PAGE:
So, you're over-statistifying LaMarcus Aldridge's success against your team.  (And yes, I know I made that up.  Hush!  You called me.)  Aldridge doesn't just have success against the Spurs because he likes shots that the Spurs give up.  He has success against the Spurs because his ability to shoot the "J" or spin to the hoop makes Tim Duncan look old, Matt Bonner look like Matt Bonner, and the Spurs don't even dare to put Tiago Splitter on him because Aldridge would break a land speed record dribbling around Splitter twice every time he went to the rack.  Aldridge's marksmanship sets up his mobility.  His mobility sets up his marksmanship.  Most teams have a defender who can take away some of each but against San Antonio Aldridge will just go with whichever one his guy isn't capable of dealing with.  Consider it revenge for all those lessons Timmy taught him when Aldridge was new in the league.

But here's the problem: the effects of Aldridge's groin injury are lingering.  He can play but he's much more ground-bound and looks half a step slower.  That still puts him a quarter-step ahead of the Spurs but that's not near enough.  Unless he can get some kind of electrical stimulation massage groin therapy between now and Wednesday the Blazers may be in trouble.  Not that they can't get good games from other players.  But LMA roughing up the Spurs is such a tradition now, I'm not sure Portland will know how to survive without it.  We'll see.  If the hobbled, slumping Blazers do win this game it might be time to admit that we've got your number.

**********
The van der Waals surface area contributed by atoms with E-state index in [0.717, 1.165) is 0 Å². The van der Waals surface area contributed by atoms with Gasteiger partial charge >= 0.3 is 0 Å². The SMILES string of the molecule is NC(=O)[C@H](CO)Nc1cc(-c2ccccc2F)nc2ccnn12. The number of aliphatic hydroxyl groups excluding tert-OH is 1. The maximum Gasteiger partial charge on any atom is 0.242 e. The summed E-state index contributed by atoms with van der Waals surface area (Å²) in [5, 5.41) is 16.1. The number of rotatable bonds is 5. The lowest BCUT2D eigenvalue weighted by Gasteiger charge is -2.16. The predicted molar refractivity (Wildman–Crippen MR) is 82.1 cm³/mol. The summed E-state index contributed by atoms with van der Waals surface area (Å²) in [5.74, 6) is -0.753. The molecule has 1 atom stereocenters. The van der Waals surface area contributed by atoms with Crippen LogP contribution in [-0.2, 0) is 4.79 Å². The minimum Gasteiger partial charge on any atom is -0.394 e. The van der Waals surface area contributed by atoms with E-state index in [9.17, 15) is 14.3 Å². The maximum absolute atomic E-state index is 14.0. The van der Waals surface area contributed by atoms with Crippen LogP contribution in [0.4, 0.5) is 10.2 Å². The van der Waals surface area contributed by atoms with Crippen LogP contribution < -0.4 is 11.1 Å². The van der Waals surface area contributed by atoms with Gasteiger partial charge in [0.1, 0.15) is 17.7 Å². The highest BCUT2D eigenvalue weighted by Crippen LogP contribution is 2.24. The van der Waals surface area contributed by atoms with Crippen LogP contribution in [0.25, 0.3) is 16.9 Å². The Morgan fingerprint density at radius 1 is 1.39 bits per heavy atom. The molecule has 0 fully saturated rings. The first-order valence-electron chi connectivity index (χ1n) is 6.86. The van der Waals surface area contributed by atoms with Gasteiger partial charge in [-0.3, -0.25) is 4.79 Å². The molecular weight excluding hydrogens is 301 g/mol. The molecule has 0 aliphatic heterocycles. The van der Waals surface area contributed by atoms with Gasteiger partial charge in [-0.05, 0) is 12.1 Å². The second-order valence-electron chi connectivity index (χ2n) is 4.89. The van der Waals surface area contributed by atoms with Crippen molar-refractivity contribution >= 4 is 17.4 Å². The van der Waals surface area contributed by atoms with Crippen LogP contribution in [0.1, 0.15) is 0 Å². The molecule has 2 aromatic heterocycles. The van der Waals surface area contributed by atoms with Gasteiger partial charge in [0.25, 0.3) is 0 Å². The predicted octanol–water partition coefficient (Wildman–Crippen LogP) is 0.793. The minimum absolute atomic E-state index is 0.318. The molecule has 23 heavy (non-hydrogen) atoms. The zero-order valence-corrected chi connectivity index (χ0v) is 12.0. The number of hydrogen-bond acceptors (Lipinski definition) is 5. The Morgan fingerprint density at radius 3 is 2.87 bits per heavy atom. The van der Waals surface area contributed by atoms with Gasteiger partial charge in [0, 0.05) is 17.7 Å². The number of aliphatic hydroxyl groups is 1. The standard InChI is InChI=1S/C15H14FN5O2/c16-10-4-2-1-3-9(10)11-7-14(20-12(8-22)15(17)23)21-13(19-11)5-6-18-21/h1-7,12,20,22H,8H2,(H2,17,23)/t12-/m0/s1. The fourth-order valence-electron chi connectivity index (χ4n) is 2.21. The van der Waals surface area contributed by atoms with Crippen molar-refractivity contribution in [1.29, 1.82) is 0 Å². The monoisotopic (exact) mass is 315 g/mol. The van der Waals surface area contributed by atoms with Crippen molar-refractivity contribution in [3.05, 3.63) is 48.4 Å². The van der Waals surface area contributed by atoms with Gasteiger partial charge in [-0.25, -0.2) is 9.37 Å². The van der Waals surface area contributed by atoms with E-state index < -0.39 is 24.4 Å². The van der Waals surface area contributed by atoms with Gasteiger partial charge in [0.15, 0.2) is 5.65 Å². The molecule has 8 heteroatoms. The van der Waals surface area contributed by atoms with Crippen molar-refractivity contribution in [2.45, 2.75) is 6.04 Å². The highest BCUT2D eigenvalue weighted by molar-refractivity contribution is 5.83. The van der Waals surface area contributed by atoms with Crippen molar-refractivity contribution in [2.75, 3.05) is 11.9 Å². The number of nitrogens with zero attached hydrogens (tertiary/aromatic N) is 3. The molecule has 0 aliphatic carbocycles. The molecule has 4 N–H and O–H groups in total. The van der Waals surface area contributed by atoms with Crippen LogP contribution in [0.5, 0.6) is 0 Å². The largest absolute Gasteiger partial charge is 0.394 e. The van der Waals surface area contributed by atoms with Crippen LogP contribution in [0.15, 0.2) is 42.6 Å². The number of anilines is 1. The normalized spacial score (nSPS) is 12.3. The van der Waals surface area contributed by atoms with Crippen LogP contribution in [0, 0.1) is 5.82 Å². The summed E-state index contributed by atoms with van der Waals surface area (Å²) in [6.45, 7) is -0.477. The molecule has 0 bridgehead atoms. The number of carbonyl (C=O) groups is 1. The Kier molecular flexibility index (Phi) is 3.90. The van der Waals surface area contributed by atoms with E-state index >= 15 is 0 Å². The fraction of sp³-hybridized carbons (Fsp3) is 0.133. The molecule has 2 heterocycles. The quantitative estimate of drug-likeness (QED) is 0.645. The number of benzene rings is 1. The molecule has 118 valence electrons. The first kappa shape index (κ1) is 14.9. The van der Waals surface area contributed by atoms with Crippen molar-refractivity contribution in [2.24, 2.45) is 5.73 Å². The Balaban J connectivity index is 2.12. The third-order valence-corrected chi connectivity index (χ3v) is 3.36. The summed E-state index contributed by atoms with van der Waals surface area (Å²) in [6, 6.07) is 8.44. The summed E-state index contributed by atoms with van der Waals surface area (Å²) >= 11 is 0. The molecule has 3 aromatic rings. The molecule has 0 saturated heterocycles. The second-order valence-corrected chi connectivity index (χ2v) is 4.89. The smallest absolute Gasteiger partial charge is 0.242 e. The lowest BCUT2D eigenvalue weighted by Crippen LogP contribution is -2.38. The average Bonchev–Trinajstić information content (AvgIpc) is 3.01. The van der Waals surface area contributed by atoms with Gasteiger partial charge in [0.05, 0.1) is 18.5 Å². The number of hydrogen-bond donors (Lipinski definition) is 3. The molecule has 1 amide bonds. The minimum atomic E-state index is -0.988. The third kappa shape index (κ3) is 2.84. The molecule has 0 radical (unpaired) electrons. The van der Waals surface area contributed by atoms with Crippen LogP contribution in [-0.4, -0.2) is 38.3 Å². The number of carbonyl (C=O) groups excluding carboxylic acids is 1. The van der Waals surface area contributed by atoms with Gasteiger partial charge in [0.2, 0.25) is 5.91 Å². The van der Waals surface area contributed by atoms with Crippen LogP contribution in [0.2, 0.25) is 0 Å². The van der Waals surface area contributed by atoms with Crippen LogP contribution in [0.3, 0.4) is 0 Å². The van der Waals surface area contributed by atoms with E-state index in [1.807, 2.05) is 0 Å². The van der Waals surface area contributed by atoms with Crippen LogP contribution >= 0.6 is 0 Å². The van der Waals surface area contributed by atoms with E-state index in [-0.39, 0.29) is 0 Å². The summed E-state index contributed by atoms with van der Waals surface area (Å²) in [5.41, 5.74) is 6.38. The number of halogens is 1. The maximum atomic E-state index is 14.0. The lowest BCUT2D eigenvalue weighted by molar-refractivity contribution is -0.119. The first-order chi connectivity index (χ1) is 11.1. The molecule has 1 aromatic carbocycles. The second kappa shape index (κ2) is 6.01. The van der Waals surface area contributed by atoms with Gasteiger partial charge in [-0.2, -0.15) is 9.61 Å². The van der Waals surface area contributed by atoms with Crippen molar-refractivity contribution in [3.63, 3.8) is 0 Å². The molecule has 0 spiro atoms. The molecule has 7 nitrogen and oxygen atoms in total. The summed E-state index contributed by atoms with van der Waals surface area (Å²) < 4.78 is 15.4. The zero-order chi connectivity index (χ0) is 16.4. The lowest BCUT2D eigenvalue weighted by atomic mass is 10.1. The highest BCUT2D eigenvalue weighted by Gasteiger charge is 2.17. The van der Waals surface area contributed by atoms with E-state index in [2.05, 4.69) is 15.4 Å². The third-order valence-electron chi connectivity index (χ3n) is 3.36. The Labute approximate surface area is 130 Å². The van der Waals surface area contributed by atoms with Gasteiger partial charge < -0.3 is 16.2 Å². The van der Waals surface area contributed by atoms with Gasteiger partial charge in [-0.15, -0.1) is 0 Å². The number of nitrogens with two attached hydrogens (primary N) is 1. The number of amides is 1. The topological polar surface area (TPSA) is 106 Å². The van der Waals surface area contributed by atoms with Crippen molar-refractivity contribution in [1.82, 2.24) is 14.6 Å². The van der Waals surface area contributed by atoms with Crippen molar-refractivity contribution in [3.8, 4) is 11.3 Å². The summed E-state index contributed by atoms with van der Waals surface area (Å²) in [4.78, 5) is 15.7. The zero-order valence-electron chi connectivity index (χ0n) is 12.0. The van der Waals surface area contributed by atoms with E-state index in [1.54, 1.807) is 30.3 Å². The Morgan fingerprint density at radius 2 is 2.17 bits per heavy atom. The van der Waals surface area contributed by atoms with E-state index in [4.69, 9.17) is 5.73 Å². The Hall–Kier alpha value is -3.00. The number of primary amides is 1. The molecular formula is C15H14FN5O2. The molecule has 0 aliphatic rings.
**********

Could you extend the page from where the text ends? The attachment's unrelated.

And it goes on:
But enough about Portland.  What kind of Voodoo magic  is allowing the Spurs to win at a 90% rate?  Why won't you guys just roll over and admit you're too old to do this anymore?  How does this team manage it?


In my defense: my natural eyebrow color makes children cry, my pet mongoose had impregnated half of our subdivision, and the Honey Boo-Boo show ... well, let's just say that they don't pay as much as their ad implied, and leave it at that.

As for a booty call -- you know I never think of you like that. It's only the Trail Blazers for me when I want to Fraternize. You are the epitome of respectable. No one else will do. You're so pretty. You just got to believe me, baby ... um, Dave. Wait. This is getting kind of weird. And you said something about electric groin massage that made me uncomfortable. Let's talk about LMA.

I'm over-statistifying, am I? Well let's see. Over the past three seasons against the Spurs, Aldridge is averaging 25 points on better than 55% shooting. That's his average. I think that means he has larger games than that sometimes. And I seem to remember a 40 point night sometime around 2010. So I see your made-up word and I raise you my unrealistic expectations as a defense mechanism so that when he drops anything less than twoscore on San Antonio, I can feel like we got off easy.

But you have your own defense mechanisms going on if you're staring at a 70% win percentage against the Spurs over the past 5+ years and you're still not ready to admit that the Blazers have San Antonio's number. And if you make it 15 for 21 then it might be time? I guess I'm not the only one with commitment issues. (A ring on it, indeed.)